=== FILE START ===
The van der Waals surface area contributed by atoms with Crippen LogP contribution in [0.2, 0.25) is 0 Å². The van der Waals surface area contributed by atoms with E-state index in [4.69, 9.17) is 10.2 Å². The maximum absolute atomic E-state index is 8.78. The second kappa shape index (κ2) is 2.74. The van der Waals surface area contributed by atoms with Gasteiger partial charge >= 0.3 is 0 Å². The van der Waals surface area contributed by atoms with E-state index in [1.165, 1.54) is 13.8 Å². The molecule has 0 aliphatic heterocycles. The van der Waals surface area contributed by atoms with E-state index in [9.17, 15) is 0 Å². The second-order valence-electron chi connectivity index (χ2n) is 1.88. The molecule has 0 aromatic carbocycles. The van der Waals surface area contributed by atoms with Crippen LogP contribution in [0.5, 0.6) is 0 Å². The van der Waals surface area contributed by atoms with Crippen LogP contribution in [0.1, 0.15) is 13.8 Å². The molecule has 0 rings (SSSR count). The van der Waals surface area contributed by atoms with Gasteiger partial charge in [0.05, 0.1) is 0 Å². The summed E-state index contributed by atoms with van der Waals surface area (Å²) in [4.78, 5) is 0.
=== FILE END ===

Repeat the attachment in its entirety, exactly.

The van der Waals surface area contributed by atoms with Crippen LogP contribution in [0.2, 0.25) is 0 Å². The van der Waals surface area contributed by atoms with E-state index in [4.69, 9.17) is 10.2 Å². The maximum absolute atomic E-state index is 8.78. The second kappa shape index (κ2) is 2.74. The van der Waals surface area contributed by atoms with Gasteiger partial charge >= 0.3 is 0 Å². The van der Waals surface area contributed by atoms with E-state index in [1.165, 1.54) is 13.8 Å². The molecule has 0 aliphatic heterocycles. The van der Waals surface area contributed by atoms with E-state index in [9.17, 15) is 0 Å². The second-order valence-electron chi connectivity index (χ2n) is 1.88. The molecule has 0 aromatic carbocycles. The van der Waals surface area contributed by atoms with Crippen LogP contribution in [0.5, 0.6) is 0 Å². The van der Waals surface area contributed by atoms with Crippen LogP contribution in [0.1, 0.15) is 13.8 Å². The molecule has 0 rings (SSSR count). The van der Waals surface area contributed by atoms with Gasteiger partial charge in [0.05, 0.1) is 0 Å². The summed E-state index contributed by atoms with van der Waals surface area (Å²) in [4.78, 5) is 0.